Five Strategies to Unlock the Potential of Retail Media Networks

Retail media networks are taking the advertising world by storm. We dove into the data to see how retailers and advertisers can leverage foot traffic analytics to win at the retail media game.
February 27, 2023
Five Strategies to Unlock the Potential of Retail Media Networks

The Rise of Retail Media 

Recently, a new innovation has taken the advertising world by storm: retail media networks (RMNs). These advertising platforms allow third-party brands to market to retailers’ customers through the retailers’ various sales and marketing channels. And while companies like Amazon that pioneered the trend focused on offering their e-commerce channels to advertisers, a growing number of businesses are discovering the vast untapped potential of their brick-and-mortar fleets. 

Indeed, the growing embrace of omnichannel marketing has contributed to a blurring of the line between on- and offline shopping experiences. And many large retail chains still receive most of their visits offline, which means that retail media networks that don’t leverage the potential of the retailer’s store fleet are missing out on a massive advertising opportunity. 

And like any other advertising platform, a retail media network needs good data to function. Retailers’ own first-party data can provide rich and valuable insights. But to truly unlock the potential of media networks, retailers and advertisers also need comprehensive location intelligence metrics, which offer greater visibility into shoppers’ offline habits and behavior. Keep reading to learn some of the ways that retailers and advertising partners can optimize retail media strategies by tapping into location intelligence on brick-and-mortar retail consumers.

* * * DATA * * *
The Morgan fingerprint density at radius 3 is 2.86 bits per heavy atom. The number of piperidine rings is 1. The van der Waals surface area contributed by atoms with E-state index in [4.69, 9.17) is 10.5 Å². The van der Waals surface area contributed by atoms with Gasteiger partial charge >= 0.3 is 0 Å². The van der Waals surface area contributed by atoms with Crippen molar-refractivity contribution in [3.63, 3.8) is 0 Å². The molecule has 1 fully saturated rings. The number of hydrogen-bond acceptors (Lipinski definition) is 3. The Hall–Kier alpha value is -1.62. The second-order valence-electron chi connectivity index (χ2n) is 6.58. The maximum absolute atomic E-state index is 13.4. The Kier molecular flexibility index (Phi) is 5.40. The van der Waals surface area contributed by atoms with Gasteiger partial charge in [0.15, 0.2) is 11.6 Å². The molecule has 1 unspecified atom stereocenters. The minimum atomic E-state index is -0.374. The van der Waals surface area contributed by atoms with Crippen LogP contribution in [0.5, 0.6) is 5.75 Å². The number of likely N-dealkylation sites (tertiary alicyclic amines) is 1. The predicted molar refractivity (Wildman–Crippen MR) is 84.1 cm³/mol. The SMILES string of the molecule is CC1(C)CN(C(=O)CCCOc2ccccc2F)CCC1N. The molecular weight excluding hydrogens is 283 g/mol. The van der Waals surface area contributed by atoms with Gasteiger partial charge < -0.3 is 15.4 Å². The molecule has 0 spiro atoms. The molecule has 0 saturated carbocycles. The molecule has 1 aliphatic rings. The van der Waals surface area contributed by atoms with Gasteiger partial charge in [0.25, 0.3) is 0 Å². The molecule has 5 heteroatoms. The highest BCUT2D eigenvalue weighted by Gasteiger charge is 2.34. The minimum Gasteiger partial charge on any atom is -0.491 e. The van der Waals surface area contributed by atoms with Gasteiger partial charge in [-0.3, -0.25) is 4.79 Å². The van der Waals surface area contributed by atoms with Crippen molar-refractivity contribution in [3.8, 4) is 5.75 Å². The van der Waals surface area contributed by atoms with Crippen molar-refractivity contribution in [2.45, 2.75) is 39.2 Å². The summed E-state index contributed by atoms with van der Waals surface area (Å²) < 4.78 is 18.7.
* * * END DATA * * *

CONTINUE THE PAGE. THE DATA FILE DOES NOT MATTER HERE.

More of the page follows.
1. Finding the Right Markets with C-Stores

For advertisers, one of the primary benefits of retail media networks is the potential to reach customers so close to the point of purchase. And with huge fleets covering vast areas of the country, convenience stores are extremely well-positioned to meet this need. When customers pop into their local 7-Eleven, Wawa, or Casey’s to satisfy a craving, they may also be particularly open to trying a new candy bar or energy drink. 

To leverage this opportunity effectively, both the c-stores and their advertising partners need tools that can assess the reach of each store and of the brand as a whole, all while understanding the differences between local markets. 

7-Eleven and Casey’s Take the Retail Media Plunge

In October 2022, 7-Eleven announced the creation of Gulp Media, an advertising network that allows partners to create highly targeted ad campaigns using the chain’s first-party data. While the network initially launched online, the company has already indicated plans to explore in-store partnerships. And with over 9,400 stores in 38 states, America’s largest c-store has tremendous physical reach. 

In December 2022, Iowa-based Casey’s followed suit, announcing plans to launch a retail media network in early 2023. With over 2,400 stores across 16 Midwestern states – and famously delicious pizza – Casey’s also boasts a huge offline footprint. The network – dubbed Casey’s Access – will allow partners to advertise across its various channels, including in its stores, at the pump, and online. 

Unique Visitors = Ad Impressions?

For retail media networks operating in the world of brick-and-mortar retail, unique visitors are akin to ad impressions, since each new visitor is one more person exposed to the retailer’s in-store advertisement. And foot traffic data shows that at both 7-Eleven and Casey’s, visitors to the chains are on a consistent upward trajectory, meaning both brands are also growing their advertising reach.